This bill would also require lawmakers to revisit the issue during the next legislative session to develop more detailed legislation regarding the implementation of the new casino location, Daniel Leaderman reports in the Gazette.
The editorial board of the Sun writes that the state legislature should drop the question of expanding Maryland's gambling program and concentrate instead on the budget and other crucial matters.
BOLSTERING SAFETY SEAT LAWS: State lawmakers have passed legislation pushed by Maryland doctors that will bolster the state's child safety seat laws and bring Maryland in compliance with federal guidelines, reports Andrea Walker in the Sun.
ARSENIC BAN: Maryland's General Assembly adopted on Saturday a ban on arsenic additives in chicken feed, which if signed into law would make the state the first in the nation to take such a step to keep the toxic chemical out of food and the environment, reports Tim Wheeler in the Sun.
LOCAL VS. STATE: This year's session has been a deal-changer for the state's relationship with its counties, Earl Kelly and Pamela Wood report in the Annapolis Capital. Bills have passed to direct more education costs to the counties and place greater burdens on them to clean up the environment.
Frederick County lawmakers are divided as to whether local leaders now have less control over growth in their communities or are simply better equipped to make smart decisions, Bethany Rodgers reports for the Frederick News Post.
FLUSH FEE DOUBLES: Most Marylanders will see their flush tax bill double from $30 to $60 beginning July 1, but the Chesapeake Bay Restoration Fund will remain vulnerable to raids that have climbed to $290 million since 2010, writes Daniel Menefee in MarylandReporter.com. The Senate approved the fee increase in 28-18 vote late Saturday, with an amendment that exempts some areas in far western Maryland and Ocean City that are not part of the Chesapeake Bay drainage area. The House, which has already passed the measure, is likely to agree to the amendment.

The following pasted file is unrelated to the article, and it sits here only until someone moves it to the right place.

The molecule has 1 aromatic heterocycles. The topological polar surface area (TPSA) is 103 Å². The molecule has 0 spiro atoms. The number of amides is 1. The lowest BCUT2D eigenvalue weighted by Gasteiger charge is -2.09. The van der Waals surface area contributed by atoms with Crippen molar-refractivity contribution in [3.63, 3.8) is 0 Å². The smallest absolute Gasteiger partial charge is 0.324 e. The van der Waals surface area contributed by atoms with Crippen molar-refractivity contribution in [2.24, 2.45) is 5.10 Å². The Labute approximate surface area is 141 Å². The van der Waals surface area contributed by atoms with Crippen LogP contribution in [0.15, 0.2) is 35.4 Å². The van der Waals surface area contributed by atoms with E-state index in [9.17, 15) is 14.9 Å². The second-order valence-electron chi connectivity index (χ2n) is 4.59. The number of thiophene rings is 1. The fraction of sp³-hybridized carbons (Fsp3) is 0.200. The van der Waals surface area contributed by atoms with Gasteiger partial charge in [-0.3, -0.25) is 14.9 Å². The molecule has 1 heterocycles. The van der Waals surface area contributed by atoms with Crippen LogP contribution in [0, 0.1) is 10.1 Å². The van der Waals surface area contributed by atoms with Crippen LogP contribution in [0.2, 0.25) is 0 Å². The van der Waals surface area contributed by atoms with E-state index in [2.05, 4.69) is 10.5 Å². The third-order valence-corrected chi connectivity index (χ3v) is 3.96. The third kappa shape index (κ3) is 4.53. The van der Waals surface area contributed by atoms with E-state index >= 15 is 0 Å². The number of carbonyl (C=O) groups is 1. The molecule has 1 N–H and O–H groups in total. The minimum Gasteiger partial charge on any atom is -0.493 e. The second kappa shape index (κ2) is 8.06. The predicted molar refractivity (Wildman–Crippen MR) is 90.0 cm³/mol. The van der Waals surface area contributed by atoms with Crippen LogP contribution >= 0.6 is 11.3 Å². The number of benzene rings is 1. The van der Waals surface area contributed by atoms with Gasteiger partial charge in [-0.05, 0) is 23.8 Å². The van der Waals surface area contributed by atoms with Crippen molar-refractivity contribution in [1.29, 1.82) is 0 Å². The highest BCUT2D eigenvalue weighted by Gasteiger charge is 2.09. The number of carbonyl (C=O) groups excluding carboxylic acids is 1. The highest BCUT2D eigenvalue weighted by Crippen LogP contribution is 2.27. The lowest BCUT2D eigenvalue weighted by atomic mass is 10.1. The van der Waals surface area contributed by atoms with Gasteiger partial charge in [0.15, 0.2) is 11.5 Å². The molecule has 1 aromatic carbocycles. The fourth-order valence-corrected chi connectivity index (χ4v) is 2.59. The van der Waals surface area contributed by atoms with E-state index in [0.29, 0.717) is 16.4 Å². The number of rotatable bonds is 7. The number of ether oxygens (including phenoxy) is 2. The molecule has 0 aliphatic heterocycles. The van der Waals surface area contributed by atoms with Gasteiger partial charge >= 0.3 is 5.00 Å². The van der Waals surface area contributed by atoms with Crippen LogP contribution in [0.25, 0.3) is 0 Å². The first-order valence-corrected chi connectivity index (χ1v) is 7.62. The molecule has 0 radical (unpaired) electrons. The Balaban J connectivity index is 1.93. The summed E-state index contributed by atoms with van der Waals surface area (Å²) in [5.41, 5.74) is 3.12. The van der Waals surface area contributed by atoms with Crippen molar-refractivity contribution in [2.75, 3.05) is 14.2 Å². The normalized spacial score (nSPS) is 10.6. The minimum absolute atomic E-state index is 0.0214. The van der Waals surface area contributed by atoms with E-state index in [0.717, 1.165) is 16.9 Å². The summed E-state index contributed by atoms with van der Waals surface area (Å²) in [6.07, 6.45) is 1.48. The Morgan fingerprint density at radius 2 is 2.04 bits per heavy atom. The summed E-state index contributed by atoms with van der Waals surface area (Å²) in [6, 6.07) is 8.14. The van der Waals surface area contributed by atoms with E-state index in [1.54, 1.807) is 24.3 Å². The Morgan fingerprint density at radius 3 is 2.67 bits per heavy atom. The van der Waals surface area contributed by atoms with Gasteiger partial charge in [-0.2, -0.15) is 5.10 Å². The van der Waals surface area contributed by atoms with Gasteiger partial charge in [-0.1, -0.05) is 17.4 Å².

SEPTIC BILL: A bill that limits the future use of residential septic systems passed the House on Friday with support from some Republicans. Opponents consider the bill a "big brother" power grab that will handicap farmers, while supporters argued the legislation will curb growth and protect the Chesapeake Bay, Dave Collins reports for WBAL-TV.
LAND CONTROL: Floor debate in the House over the administration’s signature land preservation bill invoked common themes from Republicans about growing state control over rural and agricultural land use, but the bill passed with a vote of 93-45, Daniel Menefee of MarylandReporter writes.
ARORA BETRAYAL: David Moon of Maryland Juice outlines and dissects what he says is the betrayal of the LGBT community by state Del. Sam Arora.
McCONKEY CONFLICT: Earl Kelly of the Annapolis Capital follows up a Washington Post story about Del. Tony McConkey, who is trying to get legislation passed that would benefit him by helping to restore his revoked Maryland real estate license and cut interest rates on the fines he has to pay.
PROM LIMO WARNING: The Maryland Public Service Commission is asking Maryland teens to exercise caution when reserving limousines for prom night, warning that unlicensed vehicles try to garner promgoers' business, Lisa Gartner writes for the Washington Examiner.
SAME-SEX PETITION: Cumberland area leaders of the Maryland Marriage Alliance plan a petition drive beginning tomorrow aimed at gathering the required signatures to bring Maryland’s same-sex marriage law to a referendum vote in November, according to a report in the Cumberland Times-News.
NEW NEWSITE: Blogs and websites come and go these days, but Maryland got itself a new comprehensive news website on Friday with the launch of the Baltimore Post-Examiner, blogs Len Lazarick of MarylandReporter.com.